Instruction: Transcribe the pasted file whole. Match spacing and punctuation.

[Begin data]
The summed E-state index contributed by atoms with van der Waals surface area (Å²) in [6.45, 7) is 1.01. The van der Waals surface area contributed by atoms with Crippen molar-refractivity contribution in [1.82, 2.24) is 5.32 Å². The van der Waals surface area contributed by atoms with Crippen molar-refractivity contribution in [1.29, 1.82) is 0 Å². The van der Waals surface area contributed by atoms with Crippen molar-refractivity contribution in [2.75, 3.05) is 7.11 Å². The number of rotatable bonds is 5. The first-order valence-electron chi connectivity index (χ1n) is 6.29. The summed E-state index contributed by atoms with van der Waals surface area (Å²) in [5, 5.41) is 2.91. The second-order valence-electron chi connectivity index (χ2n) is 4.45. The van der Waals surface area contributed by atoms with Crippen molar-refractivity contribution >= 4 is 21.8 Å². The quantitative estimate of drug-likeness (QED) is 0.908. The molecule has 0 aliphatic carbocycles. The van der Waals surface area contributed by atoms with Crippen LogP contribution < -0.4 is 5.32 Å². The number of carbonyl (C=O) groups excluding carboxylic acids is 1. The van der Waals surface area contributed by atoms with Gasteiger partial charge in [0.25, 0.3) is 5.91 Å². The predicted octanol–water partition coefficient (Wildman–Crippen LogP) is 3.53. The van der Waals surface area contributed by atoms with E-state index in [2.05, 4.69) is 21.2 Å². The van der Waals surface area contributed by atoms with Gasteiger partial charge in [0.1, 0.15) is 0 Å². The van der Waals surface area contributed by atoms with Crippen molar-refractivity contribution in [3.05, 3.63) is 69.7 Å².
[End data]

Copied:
The summed E-state index contributed by atoms with van der Waals surface area (Å²) in [6.45, 7) is 1.01. The van der Waals surface area contributed by atoms with Crippen molar-refractivity contribution in [1.82, 2.24) is 5.32 Å². The van der Waals surface area contributed by atoms with Crippen molar-refractivity contribution in [1.29, 1.82) is 0 Å². The van der Waals surface area contributed by atoms with Crippen molar-refractivity contribution in [2.75, 3.05) is 7.11 Å². The number of rotatable bonds is 5. The first-order valence-electron chi connectivity index (χ1n) is 6.29. The summed E-state index contributed by atoms with van der Waals surface area (Å²) in [5, 5.41) is 2.91. The second-order valence-electron chi connectivity index (χ2n) is 4.45. The van der Waals surface area contributed by atoms with Crippen molar-refractivity contribution >= 4 is 21.8 Å². The quantitative estimate of drug-likeness (QED) is 0.908. The molecule has 0 aliphatic carbocycles. The van der Waals surface area contributed by atoms with Crippen LogP contribution < -0.4 is 5.32 Å². The number of carbonyl (C=O) groups excluding carboxylic acids is 1. The van der Waals surface area contributed by atoms with Gasteiger partial charge in [0.25, 0.3) is 5.91 Å². The predicted octanol–water partition coefficient (Wildman–Crippen LogP) is 3.53. The van der Waals surface area contributed by atoms with E-state index in [2.05, 4.69) is 21.2 Å². The van der Waals surface area contributed by atoms with Gasteiger partial charge in [0.1, 0.15) is 0 Å². The van der Waals surface area contributed by atoms with Crippen molar-refractivity contribution in [3.05, 3.63) is 69.7 Å².